Much like the previous track, critical acclaim has been mostly misguided in donning James Blake’s “The Wilhelm Scream” as the standout track, when in fact it’s really an exact cover of his dad’s band’s “Where to Turn.” Blake is being touted as a pioneering figure for the future of pop music, and “Lindisfarne” is at once original and indicative of that statement. The first part of the two-movement suite begins only with Blake’s transformed voice woefully serenading, “Beacon don’t fly too high.” By the second part of the track, Blake adds sparse accompaniment—a warbly guitar and lightly used drum machine add grace notes to the melody established in the track’s first movement, but create a brilliant new texture that makes the listener appreciate the same phrase in entirely new way. Blake’s innovation will be an incredibly exciting thing to observe as he reaches his mid 20’s.
“Otis” is probably not even the best track on mega-collab of the year Watch the Throne, but the audacity behind the lyrics and the artists who wrote them make it one of the most culturally significant tracks this decade. In a time where the economy is so bad that Time’s Person of the Year is “the protester,” Yeezy and Jigga began selling “Occupy All Streets” t-shirts that in no way benefited the Occupy Movement, dropped an unthinkable amount of money to sample “Try a Little Tenderness,” and shot the video for the song consisting of driving around in a modified Maybach with four girls in the back seat. The verses only contain incessant rhymes about their wealth and un-touchability, and it makes for what is maybe the most simultaneously sleazy and enjoyable track of this century.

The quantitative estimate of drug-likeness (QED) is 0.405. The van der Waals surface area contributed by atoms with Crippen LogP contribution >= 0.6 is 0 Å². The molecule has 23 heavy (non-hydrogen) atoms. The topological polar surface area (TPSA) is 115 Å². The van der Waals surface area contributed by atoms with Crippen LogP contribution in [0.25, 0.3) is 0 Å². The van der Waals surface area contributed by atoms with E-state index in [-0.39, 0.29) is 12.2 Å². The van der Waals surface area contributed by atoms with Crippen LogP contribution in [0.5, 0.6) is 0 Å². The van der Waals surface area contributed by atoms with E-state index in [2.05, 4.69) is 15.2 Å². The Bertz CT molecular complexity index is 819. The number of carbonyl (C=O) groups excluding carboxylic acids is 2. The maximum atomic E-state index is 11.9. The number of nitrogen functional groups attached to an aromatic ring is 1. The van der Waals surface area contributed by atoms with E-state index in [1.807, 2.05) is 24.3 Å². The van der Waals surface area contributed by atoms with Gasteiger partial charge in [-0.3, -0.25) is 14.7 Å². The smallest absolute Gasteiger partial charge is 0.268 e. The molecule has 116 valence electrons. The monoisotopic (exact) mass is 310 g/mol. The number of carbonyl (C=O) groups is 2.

If a song can be both Grammy-nominated for “Record of the year” and number two on Pitchfork’s songs of the year (two of the most separate spheres of music criticism today), there must be something special going on. Bon Iver creates what actually might be the most beautifully poignant track of the year; oscillating arpeggios and slide guitars shift in dynamics as Justin Vernon dejectedly declares “And at once I knew, I was not magnificent.” Saxophones pop up intermittently, but they’re too defeated to make a sizeable impression in the song’s vastness, a clever metaphor for the singer’s insignificance in the context of the song’s narrative. Through all this melancholy, hope sprouts in the subtle drum rolls and Vernon’s restrained delight in repeating “And I could see for miles, miles, miles.”
“What’s the Bizness, Yeah!” Merrill Garbus shrieks, completely unaccompanied, near the end the end of the first single off of this year’s w h o k i l l. Immediately, saxophones burst in, cymbals crash, snares are smacked, and Garbus continues to wail up a chromatic scale. The song was building to this moment—not to say the previous 3:40 wasn’t an altogether joyous experience. From the opening seconds of Garbus’ brilliantly looped/layered vocals to the ukulele-dominant choruses, the songstress knows how to manufacture a track with non-stop fun. “Bizness” never stays stagnant and develops back-breakingly for the duration of the of the record—the perfect centerpiece to the delightfully eccentric album that should launch Garbus to stardom.